The first Christians, among other things, gave their care and attention to the teaching of Christ that the Apostles were proclaiming. In short, they were devoted to it (as the text says). Included in this idea of being devoted to the Word of God are several other attitudes we should have.
- These Christians were devoted to the word because they first sought the word. Jesus said in Matthew 7:7-8, “Ask, and it will be given to you; seek, and you will find; knock, and it will be opened to you. For everyone who seeks find, and to him who knocks it will be opened.”
- They hungered and thirsted after the word. Matthew 5:6, “Blessed are those who hunger and thirst for righteousness, for they shall be satisfied.” We see this in action in Matthew 15:32, where the crowd was so focused on the teaching of Jesus for three days without food.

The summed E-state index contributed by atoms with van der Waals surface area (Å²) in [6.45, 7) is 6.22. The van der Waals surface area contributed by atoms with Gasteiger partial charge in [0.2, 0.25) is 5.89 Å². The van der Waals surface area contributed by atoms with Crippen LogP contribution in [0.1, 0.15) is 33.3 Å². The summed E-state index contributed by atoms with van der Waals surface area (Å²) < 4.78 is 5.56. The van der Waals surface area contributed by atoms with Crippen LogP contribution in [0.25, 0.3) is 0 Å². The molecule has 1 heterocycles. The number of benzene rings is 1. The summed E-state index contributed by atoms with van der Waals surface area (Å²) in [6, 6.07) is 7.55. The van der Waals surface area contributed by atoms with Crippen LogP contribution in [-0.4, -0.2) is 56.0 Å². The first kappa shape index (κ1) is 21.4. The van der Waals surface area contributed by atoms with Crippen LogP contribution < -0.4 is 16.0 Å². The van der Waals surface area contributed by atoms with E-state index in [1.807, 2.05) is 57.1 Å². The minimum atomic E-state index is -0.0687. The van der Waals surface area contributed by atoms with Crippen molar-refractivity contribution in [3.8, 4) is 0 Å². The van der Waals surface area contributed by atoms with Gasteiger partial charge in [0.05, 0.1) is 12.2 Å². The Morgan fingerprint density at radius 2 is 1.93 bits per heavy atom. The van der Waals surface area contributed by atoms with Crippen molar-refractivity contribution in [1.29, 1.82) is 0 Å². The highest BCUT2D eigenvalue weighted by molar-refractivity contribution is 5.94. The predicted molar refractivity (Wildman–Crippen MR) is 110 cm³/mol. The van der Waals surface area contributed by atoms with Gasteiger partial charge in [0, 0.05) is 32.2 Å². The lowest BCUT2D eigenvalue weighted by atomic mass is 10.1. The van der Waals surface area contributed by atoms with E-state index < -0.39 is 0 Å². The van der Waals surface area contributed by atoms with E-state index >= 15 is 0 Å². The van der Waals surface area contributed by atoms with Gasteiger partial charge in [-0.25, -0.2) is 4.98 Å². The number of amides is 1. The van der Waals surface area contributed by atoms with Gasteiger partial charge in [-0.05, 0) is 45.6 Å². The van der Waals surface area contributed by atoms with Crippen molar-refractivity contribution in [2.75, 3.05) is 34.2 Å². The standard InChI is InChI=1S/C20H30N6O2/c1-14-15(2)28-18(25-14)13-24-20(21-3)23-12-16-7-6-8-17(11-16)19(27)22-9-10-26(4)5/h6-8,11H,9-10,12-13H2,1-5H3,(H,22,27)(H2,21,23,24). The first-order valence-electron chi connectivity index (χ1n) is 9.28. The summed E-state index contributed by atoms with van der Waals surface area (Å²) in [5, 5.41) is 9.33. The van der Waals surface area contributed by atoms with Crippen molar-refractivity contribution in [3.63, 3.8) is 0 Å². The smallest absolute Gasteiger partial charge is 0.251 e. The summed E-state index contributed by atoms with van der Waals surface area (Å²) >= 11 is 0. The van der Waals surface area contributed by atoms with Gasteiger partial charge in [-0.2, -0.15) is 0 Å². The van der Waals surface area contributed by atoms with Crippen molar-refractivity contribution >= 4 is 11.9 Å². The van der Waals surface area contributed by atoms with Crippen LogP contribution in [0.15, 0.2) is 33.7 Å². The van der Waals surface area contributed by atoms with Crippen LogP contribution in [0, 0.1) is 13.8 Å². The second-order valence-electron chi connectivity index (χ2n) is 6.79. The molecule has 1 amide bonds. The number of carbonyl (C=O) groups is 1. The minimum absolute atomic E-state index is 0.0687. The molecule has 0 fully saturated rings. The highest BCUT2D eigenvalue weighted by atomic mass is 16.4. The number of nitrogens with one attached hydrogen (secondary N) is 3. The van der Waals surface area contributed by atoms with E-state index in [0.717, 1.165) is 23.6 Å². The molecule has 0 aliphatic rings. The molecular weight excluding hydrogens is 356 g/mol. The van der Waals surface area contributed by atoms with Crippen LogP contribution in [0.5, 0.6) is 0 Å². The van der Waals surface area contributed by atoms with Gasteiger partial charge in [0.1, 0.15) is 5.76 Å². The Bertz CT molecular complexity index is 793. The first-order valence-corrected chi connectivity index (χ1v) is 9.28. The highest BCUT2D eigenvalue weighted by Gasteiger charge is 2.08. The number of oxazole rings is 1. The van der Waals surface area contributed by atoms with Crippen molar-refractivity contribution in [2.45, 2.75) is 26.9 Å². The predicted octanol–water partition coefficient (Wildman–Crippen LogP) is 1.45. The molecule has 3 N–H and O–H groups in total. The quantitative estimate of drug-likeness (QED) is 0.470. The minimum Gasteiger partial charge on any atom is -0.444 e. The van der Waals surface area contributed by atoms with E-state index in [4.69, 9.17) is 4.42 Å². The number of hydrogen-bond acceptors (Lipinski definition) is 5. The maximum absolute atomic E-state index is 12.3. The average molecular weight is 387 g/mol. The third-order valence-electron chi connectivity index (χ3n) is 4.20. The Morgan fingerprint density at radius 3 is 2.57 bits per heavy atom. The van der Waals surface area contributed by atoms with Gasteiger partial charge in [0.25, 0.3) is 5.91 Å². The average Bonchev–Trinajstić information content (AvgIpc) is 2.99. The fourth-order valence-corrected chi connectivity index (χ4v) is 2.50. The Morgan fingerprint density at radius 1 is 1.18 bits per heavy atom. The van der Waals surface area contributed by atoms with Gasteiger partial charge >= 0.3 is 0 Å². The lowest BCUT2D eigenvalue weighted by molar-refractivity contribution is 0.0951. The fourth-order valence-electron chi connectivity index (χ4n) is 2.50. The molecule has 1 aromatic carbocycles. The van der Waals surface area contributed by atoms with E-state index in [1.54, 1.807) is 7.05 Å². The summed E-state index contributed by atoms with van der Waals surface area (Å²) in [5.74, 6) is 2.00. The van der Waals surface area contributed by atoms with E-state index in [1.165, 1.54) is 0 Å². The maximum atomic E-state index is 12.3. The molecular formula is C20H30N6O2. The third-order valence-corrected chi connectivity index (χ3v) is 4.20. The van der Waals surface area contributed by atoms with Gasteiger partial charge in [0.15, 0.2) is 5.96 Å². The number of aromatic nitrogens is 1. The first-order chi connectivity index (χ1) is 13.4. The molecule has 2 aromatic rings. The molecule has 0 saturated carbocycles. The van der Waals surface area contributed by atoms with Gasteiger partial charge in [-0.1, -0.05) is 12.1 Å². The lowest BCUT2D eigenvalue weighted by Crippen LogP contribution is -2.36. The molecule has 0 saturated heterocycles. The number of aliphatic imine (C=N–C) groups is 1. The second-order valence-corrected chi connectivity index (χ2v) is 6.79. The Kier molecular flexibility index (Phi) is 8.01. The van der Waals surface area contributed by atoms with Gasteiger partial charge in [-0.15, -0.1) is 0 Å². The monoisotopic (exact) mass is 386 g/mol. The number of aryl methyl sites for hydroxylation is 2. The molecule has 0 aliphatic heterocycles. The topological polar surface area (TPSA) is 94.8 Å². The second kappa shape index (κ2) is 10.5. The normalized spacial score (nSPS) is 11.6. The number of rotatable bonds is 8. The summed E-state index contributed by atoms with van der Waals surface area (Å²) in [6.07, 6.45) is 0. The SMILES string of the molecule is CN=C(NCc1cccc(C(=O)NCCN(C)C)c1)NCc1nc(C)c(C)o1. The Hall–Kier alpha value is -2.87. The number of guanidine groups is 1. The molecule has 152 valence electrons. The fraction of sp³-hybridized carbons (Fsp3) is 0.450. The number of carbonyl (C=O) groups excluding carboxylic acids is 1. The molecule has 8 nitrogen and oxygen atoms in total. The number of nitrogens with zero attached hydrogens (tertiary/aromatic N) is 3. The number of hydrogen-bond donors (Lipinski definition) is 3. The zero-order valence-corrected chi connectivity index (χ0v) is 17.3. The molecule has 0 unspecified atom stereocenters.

- On the day of Pentecost, we see that the crowd was much like a similar assembly back in the days of Nehemiah. In that, they were “attentive to the book of the law” (Nehemiah 8:3).
- The first Christians continued to seek the word and the answers it gave. Paul noted the Berean brethren in that they “were more noble-minded than those at Thessalonica, for they received the word with great eagerness, examining the Scriptures daily to see whether these things were so” (Acts 17:11).
To be devoted to the word, to be faithful to it, includes an attitude that encompasses a deep desire for it, attentiveness to it, and holding it as the source of answers to all of life’s most important questions.